A collection of bitcoins worth about £8m, which had been confiscated by police in Australia, will be auctioned off in June.
The 24,518 bitcoins will be sold mostly in blocks of 2,000 - each with a market value of about £680,000.
Ernst & Young, the firm organising the auction, said the bitcoins had been "confiscated as proceeds of crime" but did not elaborate on the case.
One expert said the authorities had chosen a "safe" time to sell.
Australian newspapers have previously reported that 24,500 bitcoins were seized by police in the state of Victoria in 2013, after a man was arrested for dealing illegal drugs online.
In 2015, Victoria's Asset Confiscation Operations department "confirmed it had recently taken possession of 24,500 coins and would try to make the most of it", according to the Sydney Morning Herald.
"This is a significant amount of Bitcoin," Dr Garrick Hileman, economic historian at the Cambridge Centre for Alternative Finance, told the BBC. "It's about a week's worth of new Bitcoin that comes onto the market through mining."
Currently about 4,000 new bitcoins are generated a day, as a reward for "miners" who offer their computer power to process Bitcoin transactions.
The seized coins are auctioned in blocks because quickly selling a large number of coins for cash at a Bitcoin exchange could negatively affect the market.
"Generally the view is that any time 10,000 bitcoins sell, the market price can be moved significantly," said Dr Hileman.
The price of Bitcoin rose to $530 (£362) on Friday, its highest level since August 2014.
Dr Hileman said the Australian authorities had chosen a "safe" time to sell because there is some uncertainty about what will happen to the value of Bitcoin in July.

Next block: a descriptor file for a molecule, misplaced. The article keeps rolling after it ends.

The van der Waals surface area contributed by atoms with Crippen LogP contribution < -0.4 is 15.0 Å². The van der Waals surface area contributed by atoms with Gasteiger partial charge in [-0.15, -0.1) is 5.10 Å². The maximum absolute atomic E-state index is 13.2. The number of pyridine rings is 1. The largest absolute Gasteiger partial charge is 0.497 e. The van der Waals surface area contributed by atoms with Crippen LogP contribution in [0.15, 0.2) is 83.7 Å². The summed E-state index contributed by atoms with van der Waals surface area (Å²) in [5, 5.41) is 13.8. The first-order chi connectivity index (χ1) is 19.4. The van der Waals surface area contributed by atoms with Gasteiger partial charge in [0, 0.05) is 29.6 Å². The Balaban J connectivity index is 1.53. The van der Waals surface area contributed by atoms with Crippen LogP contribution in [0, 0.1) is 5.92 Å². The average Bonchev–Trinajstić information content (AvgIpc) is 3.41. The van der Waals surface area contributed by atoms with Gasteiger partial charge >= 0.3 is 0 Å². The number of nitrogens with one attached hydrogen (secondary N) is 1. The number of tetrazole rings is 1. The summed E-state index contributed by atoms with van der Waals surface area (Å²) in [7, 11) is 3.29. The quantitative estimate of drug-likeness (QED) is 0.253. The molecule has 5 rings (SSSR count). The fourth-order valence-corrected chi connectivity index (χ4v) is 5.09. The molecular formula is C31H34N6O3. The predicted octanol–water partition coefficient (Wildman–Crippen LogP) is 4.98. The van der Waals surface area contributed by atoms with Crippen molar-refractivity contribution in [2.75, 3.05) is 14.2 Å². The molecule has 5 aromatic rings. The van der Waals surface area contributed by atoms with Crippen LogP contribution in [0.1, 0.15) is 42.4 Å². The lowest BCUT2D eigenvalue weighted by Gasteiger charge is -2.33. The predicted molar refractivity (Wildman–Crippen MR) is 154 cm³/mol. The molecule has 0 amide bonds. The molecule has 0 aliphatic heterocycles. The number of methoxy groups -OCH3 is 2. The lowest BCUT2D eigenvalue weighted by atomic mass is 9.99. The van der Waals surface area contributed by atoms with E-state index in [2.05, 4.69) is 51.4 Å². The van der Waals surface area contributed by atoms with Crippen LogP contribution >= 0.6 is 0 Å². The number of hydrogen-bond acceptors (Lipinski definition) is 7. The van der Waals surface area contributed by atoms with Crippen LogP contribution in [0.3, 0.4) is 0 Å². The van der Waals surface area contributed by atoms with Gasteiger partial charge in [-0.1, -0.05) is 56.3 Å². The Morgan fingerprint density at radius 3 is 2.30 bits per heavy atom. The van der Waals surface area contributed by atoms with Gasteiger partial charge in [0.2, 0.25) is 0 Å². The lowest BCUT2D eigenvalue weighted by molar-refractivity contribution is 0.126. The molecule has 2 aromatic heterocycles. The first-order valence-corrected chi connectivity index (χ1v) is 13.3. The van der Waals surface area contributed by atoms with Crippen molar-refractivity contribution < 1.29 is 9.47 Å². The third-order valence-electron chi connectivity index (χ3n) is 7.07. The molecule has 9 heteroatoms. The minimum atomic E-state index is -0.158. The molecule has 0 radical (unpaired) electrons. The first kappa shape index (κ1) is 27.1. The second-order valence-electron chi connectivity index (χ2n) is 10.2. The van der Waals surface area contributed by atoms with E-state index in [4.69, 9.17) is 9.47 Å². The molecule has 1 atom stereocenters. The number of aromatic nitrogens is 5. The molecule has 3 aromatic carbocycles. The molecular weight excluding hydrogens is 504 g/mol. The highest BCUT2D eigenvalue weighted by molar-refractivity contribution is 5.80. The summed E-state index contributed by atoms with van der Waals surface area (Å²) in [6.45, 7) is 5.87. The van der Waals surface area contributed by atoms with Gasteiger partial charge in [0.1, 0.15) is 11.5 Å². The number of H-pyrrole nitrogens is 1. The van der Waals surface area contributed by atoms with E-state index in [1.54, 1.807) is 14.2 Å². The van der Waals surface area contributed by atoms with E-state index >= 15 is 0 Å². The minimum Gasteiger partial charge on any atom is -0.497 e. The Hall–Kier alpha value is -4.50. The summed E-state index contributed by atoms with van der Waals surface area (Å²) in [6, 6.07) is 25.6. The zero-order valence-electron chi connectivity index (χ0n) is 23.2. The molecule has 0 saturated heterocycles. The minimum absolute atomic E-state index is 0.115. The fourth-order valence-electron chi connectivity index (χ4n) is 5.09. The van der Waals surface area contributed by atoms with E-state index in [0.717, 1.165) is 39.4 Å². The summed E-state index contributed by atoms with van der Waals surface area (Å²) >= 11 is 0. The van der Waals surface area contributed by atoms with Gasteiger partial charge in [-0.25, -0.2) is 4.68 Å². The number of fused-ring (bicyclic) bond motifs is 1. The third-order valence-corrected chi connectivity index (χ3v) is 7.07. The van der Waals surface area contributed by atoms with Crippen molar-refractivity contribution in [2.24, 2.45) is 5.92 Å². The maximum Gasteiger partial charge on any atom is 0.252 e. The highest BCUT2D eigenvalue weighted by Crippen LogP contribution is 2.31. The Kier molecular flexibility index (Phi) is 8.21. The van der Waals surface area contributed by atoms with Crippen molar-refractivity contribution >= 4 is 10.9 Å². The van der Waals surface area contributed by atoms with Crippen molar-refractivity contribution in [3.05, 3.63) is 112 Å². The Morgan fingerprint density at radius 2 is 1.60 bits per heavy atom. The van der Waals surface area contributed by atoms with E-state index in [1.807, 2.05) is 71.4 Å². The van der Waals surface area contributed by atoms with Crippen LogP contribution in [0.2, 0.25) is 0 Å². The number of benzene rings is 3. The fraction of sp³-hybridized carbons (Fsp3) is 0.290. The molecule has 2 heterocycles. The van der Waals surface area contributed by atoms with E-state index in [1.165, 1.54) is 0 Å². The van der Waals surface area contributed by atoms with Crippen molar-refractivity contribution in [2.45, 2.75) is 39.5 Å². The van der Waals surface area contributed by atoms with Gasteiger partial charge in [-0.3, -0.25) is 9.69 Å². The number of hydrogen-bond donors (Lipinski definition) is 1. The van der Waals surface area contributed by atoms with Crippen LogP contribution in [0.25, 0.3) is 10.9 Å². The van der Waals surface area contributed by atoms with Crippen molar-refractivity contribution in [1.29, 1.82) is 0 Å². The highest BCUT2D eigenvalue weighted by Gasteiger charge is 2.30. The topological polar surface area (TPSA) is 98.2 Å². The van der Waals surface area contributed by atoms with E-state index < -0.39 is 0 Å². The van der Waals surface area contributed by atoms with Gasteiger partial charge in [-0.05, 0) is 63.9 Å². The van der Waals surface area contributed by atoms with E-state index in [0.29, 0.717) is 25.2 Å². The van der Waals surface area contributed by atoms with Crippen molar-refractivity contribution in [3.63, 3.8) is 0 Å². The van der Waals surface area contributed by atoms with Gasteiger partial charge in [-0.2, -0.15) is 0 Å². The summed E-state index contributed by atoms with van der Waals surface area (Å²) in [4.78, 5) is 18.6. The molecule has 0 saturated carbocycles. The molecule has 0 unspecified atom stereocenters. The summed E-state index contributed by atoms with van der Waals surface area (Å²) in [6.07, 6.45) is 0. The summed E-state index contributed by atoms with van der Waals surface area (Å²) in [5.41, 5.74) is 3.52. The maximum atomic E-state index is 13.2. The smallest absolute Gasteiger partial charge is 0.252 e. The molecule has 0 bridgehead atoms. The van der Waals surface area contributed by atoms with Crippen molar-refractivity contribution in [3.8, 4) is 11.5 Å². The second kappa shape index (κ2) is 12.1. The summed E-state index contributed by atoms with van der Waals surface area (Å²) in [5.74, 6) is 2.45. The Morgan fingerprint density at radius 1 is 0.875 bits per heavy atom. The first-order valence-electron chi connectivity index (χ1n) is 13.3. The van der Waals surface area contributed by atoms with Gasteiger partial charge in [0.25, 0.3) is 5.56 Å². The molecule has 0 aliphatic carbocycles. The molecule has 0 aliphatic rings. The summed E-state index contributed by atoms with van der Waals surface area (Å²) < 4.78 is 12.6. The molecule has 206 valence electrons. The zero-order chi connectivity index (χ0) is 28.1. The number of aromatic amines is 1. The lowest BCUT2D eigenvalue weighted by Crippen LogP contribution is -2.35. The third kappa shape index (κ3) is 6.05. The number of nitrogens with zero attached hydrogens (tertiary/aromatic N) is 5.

"The Bitcoin protocol is designed to reduce the number of new bitcoins miners are given as a reward for processing transactions every four years.
"The reward will be halved on 14 July, so prices could go up due to the reduced supply of new bitcoins.
"But there is a question about whether security could decline, if rewards for miners are reduced significantly. So it's a safe time to sell, as there is no guarantee about what might happen in July."
The Australian Bitcoin auction, which will be open to bidders worldwide, is the first such sale outside of the US.
In 2014, the US Marshals Service began auctioning a collection of about 175,000 bitcoins that had been confiscated from the founder of internet marketplace Silk Road.
The final auction of those bitcoins attracted 11 bidders, possibly due to the high cost of each block on sale.
Dr Hileman said the sale of Bitcoin by the Australian authorities was an acknowledgement that the cryptocurrency was not illegal.
"Any time a government sells Bitcoin, it is acknowledging that this is a different asset to drugs, for example, that would not be sold in an auction," he told the BBC.
"That was one of the big takeaways from the US Marshal Service auction - they set a precedent that Bitcoin was not illegal.
"Australia has been going through its own regulatory process - and this makes a standing that Bitcoin is legal to use in Australia."